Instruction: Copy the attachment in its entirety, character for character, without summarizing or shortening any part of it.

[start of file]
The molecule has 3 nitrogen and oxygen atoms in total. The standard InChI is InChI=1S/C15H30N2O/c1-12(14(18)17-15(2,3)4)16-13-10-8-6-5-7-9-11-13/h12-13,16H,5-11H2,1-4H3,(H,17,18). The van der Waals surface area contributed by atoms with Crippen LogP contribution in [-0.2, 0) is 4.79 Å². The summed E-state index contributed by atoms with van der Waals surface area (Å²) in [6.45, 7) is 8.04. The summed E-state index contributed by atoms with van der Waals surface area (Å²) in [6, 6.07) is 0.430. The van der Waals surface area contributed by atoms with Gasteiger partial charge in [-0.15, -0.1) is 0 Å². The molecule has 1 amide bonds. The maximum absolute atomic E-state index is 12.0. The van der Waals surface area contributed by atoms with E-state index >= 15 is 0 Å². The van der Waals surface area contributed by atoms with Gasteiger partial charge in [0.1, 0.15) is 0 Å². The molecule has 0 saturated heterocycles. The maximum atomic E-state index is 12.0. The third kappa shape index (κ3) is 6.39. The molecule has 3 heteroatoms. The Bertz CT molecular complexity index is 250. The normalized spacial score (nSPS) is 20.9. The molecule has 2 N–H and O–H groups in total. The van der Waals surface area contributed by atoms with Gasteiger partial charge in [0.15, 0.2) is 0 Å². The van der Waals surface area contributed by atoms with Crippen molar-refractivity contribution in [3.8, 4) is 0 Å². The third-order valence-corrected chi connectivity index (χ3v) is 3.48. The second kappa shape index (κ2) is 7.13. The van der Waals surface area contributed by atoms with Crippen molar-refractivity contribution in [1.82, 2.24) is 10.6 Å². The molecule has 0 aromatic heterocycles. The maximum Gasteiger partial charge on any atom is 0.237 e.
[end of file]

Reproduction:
The molecule has 3 nitrogen and oxygen atoms in total. The standard InChI is InChI=1S/C15H30N2O/c1-12(14(18)17-15(2,3)4)16-13-10-8-6-5-7-9-11-13/h12-13,16H,5-11H2,1-4H3,(H,17,18). The van der Waals surface area contributed by atoms with Crippen LogP contribution in [-0.2, 0) is 4.79 Å². The summed E-state index contributed by atoms with van der Waals surface area (Å²) in [6.45, 7) is 8.04. The summed E-state index contributed by atoms with van der Waals surface area (Å²) in [6, 6.07) is 0.430. The van der Waals surface area contributed by atoms with Gasteiger partial charge in [-0.15, -0.1) is 0 Å². The molecule has 1 amide bonds. The maximum absolute atomic E-state index is 12.0. The van der Waals surface area contributed by atoms with E-state index >= 15 is 0 Å². The van der Waals surface area contributed by atoms with Gasteiger partial charge in [0.1, 0.15) is 0 Å². The molecule has 0 saturated heterocycles. The maximum atomic E-state index is 12.0. The third kappa shape index (κ3) is 6.39. The molecule has 3 heteroatoms. The Bertz CT molecular complexity index is 250. The normalized spacial score (nSPS) is 20.9. The molecule has 2 N–H and O–H groups in total. The van der Waals surface area contributed by atoms with Gasteiger partial charge in [0.15, 0.2) is 0 Å². The van der Waals surface area contributed by atoms with Crippen molar-refractivity contribution in [3.8, 4) is 0 Å². The third-order valence-corrected chi connectivity index (χ3v) is 3.48. The second kappa shape index (κ2) is 7.13. The van der Waals surface area contributed by atoms with Crippen molar-refractivity contribution in [1.82, 2.24) is 10.6 Å². The molecule has 0 aromatic heterocycles. The maximum Gasteiger partial charge on any atom is 0.237 e.